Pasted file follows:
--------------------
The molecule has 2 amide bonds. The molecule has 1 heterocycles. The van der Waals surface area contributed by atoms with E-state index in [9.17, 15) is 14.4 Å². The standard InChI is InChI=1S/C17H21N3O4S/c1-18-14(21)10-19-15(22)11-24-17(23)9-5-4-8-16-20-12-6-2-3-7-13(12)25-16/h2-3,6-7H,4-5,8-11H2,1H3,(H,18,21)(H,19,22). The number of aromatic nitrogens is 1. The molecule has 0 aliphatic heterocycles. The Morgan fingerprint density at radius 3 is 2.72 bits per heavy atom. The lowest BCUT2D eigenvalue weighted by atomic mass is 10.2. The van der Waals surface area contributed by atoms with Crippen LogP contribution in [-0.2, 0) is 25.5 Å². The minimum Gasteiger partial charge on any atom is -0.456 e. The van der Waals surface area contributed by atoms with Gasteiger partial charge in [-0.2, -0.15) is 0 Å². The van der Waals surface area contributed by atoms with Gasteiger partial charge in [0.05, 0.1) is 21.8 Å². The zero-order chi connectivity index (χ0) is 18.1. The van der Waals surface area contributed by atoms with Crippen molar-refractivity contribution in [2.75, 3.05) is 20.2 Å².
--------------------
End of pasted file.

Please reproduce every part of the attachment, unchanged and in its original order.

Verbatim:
The molecule has 2 amide bonds. The molecule has 1 heterocycles. The van der Waals surface area contributed by atoms with E-state index in [9.17, 15) is 14.4 Å². The standard InChI is InChI=1S/C17H21N3O4S/c1-18-14(21)10-19-15(22)11-24-17(23)9-5-4-8-16-20-12-6-2-3-7-13(12)25-16/h2-3,6-7H,4-5,8-11H2,1H3,(H,18,21)(H,19,22). The number of aromatic nitrogens is 1. The molecule has 0 aliphatic heterocycles. The Morgan fingerprint density at radius 3 is 2.72 bits per heavy atom. The lowest BCUT2D eigenvalue weighted by atomic mass is 10.2. The van der Waals surface area contributed by atoms with Crippen LogP contribution in [-0.2, 0) is 25.5 Å². The minimum Gasteiger partial charge on any atom is -0.456 e. The van der Waals surface area contributed by atoms with Gasteiger partial charge in [-0.2, -0.15) is 0 Å². The van der Waals surface area contributed by atoms with Gasteiger partial charge in [0.05, 0.1) is 21.8 Å². The zero-order chi connectivity index (χ0) is 18.1. The van der Waals surface area contributed by atoms with Crippen molar-refractivity contribution in [2.75, 3.05) is 20.2 Å².